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How is Torque Defined?

Answer #1

Level 3 (with higher mathematics)
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The torque \( \class{green}{\boldsymbol{M}} \) is defined as follows:

Definition of the torque
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The torque is the cross product of lever-arm length \( \boldsymbol{r} \) and force \( \boldsymbol{F} \).

Because of the cross product the torque vector is always perpendicular to \( \boldsymbol{r} \) and \( \boldsymbol{F} \)! Its magnitude \( |\boldsymbol{r}\times \boldsymbol{F}| = \class{green}{M}\) is the area spanned by the vectors \( \boldsymbol{r} \) and \( \boldsymbol{F} \).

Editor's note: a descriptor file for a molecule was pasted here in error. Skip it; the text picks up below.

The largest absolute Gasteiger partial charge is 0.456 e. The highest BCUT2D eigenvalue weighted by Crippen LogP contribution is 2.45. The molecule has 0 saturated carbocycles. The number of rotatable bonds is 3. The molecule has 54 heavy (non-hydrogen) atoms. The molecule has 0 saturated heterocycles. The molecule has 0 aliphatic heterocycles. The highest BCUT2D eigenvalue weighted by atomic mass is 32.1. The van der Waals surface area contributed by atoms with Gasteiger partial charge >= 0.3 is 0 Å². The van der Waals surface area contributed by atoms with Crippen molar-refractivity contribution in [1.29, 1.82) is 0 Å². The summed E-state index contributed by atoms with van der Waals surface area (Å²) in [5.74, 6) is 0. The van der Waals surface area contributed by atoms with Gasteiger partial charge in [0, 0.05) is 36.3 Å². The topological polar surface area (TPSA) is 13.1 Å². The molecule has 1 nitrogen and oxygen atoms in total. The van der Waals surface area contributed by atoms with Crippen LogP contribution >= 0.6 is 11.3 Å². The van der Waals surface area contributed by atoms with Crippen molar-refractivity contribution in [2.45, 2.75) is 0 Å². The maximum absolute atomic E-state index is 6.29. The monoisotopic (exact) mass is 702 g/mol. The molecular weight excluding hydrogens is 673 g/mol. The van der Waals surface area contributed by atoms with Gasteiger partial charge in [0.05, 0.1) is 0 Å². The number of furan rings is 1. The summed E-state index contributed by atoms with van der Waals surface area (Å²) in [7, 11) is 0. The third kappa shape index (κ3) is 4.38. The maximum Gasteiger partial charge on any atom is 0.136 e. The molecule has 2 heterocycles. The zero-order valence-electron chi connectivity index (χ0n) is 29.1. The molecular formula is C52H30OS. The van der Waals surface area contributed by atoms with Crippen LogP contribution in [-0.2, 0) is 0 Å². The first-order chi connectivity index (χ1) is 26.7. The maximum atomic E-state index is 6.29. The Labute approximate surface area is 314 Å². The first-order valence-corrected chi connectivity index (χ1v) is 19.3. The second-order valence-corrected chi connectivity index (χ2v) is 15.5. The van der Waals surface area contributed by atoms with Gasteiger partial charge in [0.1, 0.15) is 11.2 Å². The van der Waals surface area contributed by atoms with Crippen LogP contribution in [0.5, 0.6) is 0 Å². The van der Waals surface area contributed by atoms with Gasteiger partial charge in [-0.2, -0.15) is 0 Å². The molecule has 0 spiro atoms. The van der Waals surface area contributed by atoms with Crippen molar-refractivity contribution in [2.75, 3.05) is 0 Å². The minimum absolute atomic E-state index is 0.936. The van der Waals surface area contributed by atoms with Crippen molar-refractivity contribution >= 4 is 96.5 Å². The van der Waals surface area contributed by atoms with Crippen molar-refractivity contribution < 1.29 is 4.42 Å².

Cross Product of Two Vectors
Cross product of any two vectors \(\boldsymbol{a}\) and \(\boldsymbol{b}\).

The magnitude of the torque, according to the definition of the cross product, is given by the following formula:

Magnitude of the torque
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Here \(\varphi\) is the angle enclosed by the vectors \( \boldsymbol{r} \) and \(\boldsymbol{F}\). The torque becomes maximum when the two vectors are orthogonal to each other. So if the angle is \(\varphi = 90^{\circ}\). Formula 2 then simplifies to the product of the force and lever-arm length.

Maximum torque
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